The history, art and culture of central and eastern Europe are often complicated for westerners. But it’s easier than ever to enjoy this area, where there is plenty of good sightseeing news in its leading cities.
Prague is buzzing with sightseeing changes. After a seven-year renovation, the National Museum reopened with eight permanent exhibits covering topics from evolution to the Czech Republic’s 20th century. Admission to the museum, which has long towered over the city at the top of Wenceslas Square, includes access to its cupola — with great views over the “golden city of a hundred spires.”
But the city’s Art Nouveau masterpiece will not be on view this year: Alfons Mucha’s Slav Epic, the artist’s 20-canvas ode to the history of his people. After decades on display in an obscure Czech town, in 2011, the paintings were finally brought to Prague’s Veletrzni Palace. But after four years, they were removed and subsequently toured Japan. At this time, the paintings still don’t have a permanent home, and their fate is in the hands of Prague’s elected representatives.
Meanwhile, the tiny Museum of Communism, with its fascinating look at the “dream, reality and nightmare” of Cold War-era Czech society, has moved several blocks to the beautifully renovated Old Customs House.
With its youthful energy and Old World feel, the Polish city of Krakow is often referred to as “the next Prague,” and it’s becoming even more enjoyable. The embankments along the long-ignored Vistula River have become sprawling parks, lively with families and beach bars in the summer. A former tobacco factory has been turned into the Tytano Dolne M Byny Cultural Complex, featuring fun bars and restaurants while retaining a run-down and funky edge.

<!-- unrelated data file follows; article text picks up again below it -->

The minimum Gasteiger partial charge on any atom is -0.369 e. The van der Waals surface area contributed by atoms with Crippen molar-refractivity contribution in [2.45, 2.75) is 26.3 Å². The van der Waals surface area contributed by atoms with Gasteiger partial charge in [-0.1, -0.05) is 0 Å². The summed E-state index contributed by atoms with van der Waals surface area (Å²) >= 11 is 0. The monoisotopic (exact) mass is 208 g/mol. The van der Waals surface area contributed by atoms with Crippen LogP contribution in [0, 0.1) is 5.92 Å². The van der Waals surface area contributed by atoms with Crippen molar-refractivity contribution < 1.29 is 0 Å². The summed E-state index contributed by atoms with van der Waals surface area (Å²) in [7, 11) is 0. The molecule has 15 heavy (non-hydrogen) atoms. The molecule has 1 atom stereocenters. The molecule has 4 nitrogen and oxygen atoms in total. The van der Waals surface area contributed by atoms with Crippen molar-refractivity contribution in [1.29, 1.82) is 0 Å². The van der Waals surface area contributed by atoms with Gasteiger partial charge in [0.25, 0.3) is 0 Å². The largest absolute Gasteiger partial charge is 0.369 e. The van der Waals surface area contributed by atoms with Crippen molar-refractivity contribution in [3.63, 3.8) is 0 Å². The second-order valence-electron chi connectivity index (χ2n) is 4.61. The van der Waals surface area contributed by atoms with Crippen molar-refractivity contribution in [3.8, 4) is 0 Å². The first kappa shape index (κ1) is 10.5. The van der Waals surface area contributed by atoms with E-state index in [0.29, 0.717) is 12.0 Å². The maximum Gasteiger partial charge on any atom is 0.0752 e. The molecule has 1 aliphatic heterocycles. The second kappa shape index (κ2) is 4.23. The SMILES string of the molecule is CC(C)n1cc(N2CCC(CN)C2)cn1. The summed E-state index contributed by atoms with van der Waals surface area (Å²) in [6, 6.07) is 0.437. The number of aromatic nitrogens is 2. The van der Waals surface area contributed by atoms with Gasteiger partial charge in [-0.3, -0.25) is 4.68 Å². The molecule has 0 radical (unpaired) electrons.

Schindler’s Factory Museum, also in Krakow, seems busier every year — but smart travellers can beat ticket lines by booking an entry time at the information office (in the Cloth Hall in the Old Town’s main square).
The big sightseeing news in Poland’s capital is the long-awaited reopening of the Museum of Warsaw. After undergoing an extensive reworking since 2013, the museum now spans four adjoining townhouses on Old Town Square. Its permanent collection, well explained by an included English-language audioguide, offers interesting insight into this great city. Highlights include a model of the old town as it was in the late 1700s, a moving collection of “relics” from the difficult days of the Second World War, and a chance to take in the old town’s rooftops from an attic viewing platform.
Another metropolis in transition is Budapest, Hungary, where construction continues on an ambitious Museum Quarter in City Park. Modern structures are being built to house several museums, including the National Gallery and new House of Hungarian Music. Both are slated to open in the next few years.
With the growth in Danube River boat tours, tickets can sell out the riverside Hungarian Parliament in Budapest — book in advance if you can. Without an advance ticket, travellers can try to buy same-day tickets at the visitors centre ticket desk. On busy days, if any tickets are left, they’re likely to be for morning and late-afternoon tours.
For years, a stirring monument to Hungarian politician and anticommunist hero Imre Nagy has stood near the Parliament, where he has symbolically kept a watchful eye on the government. But late last year, the statue was removed by the conservative Fidesz government, which views Nagy as an ideological enemy.
A couple of hours west of Budapest, the Austrian capital of Vienna is also hard at work improving its museum infrastructure. Several Vienna museums are closed at least until 2020 for major renovations: the Wien Museum of city history on Karlsplatz, the Academy of Fine Arts Painting Gallery, and the Sigmund Freud Museum. During the Freud Museum renovations, a temporary museum nearby will display some artifacts at a reduced entrance fee, and the Wien Museum MUSA will host a range of temporary exhibits on the city’s cultural history during the main location’s closure.
And the region isn’t immune to the sad trend of disappearing night trains; the Prague-Vienna and Budapest-Berlin overnight trains are no more. (But the trend is the result of some positive changes: faster daytime train connections and ever more cheap-flight options between Europe’s cities.)